Saturday, April 08, 2023

The issue is an 1849 law not Roe

 (My new American Thinker post)

Up in Wisconsin, the GOP won a super majority in the state senate but lost a Supreme Court election giving the Democrats a 4-3 edge. Am I the only one who finds that strange?   

We are already hearing that this is about abortion or a comeback of the Left, as we read in the Wall Street Journal:  

Judge Protasiewicz dispensed with most legal niceties and ran a nakedly political campaign almost like a candidate for Governor. She called Wisconsin’s legislative electoral maps “rigged” and Scott Walker’s 2011 Act 10 limits on union collective bargaining unconstitutional. She refused to say if she’d recuse herself if those cases come before the court.

Her major issue was abortion, especially the fate of an 1849 state statute that became law after the U.S. Supreme Court overturned Roe v. Wade. The law bans abortion in nearly all cases. Republicans who control the state Legislature helped her cause by failing to amend the law. They had ample warning from results last year in Michigan and Kentucky, where abortion drove Democratic turnout.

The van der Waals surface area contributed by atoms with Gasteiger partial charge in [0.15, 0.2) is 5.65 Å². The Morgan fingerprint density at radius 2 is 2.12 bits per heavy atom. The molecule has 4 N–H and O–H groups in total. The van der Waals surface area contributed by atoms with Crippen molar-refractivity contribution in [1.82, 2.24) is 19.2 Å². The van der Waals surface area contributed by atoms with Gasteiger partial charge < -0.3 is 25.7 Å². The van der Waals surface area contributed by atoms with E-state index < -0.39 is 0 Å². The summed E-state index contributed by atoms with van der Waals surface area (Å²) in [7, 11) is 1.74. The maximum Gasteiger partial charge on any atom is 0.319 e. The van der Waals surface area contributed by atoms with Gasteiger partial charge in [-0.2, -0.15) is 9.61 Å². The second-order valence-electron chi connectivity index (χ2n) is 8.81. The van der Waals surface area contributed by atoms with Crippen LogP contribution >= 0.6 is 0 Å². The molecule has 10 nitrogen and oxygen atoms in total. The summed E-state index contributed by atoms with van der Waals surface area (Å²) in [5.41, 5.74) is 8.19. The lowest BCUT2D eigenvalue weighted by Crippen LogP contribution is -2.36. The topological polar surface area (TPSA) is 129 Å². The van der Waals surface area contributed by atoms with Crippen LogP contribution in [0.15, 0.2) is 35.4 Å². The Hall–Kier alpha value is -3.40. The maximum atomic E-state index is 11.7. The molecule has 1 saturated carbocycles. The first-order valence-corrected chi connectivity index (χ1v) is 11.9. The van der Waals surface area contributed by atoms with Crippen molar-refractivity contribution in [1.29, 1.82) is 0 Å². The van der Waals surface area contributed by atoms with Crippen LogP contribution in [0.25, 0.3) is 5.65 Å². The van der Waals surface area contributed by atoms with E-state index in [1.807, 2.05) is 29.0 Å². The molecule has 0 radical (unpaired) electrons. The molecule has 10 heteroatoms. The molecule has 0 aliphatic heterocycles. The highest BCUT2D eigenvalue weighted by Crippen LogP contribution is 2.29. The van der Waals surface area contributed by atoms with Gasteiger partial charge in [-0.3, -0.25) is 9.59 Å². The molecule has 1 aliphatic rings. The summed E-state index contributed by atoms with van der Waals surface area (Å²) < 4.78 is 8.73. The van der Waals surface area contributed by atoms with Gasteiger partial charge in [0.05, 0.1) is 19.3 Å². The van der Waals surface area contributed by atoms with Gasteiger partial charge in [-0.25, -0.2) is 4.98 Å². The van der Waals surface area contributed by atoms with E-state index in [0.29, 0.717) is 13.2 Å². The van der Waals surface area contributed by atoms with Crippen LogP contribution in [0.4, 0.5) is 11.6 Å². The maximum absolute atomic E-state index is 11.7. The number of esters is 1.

The issue is that 1849 law. My sense is that voters are saying no a total ban not yes to abortion on demand.  The WSJ is correct warning the GOP that they need to live in 2023 not 1849:   

Republicans had better get their abortion position straight, and more in line with where voters are or they will face another disappointment in 2024. A total ban is a loser in swing states.

As we've seen in some states, banning abortion outright is a loser politically.  The answer is a 12 or 15 week window or where most Americans are.  Allows abortion in case of rape or incest, something that most people understand and support.   It's complicated but that's where people are today.

As long as the focus is on a ban, Democrats can demagogue the issue rather than explain that they are calling for late-term abortion.  Force Democrats to defend abortions after 15 weeks.  These elections would turn out different if the issue was abortion on demand rather than an 1849 ban.

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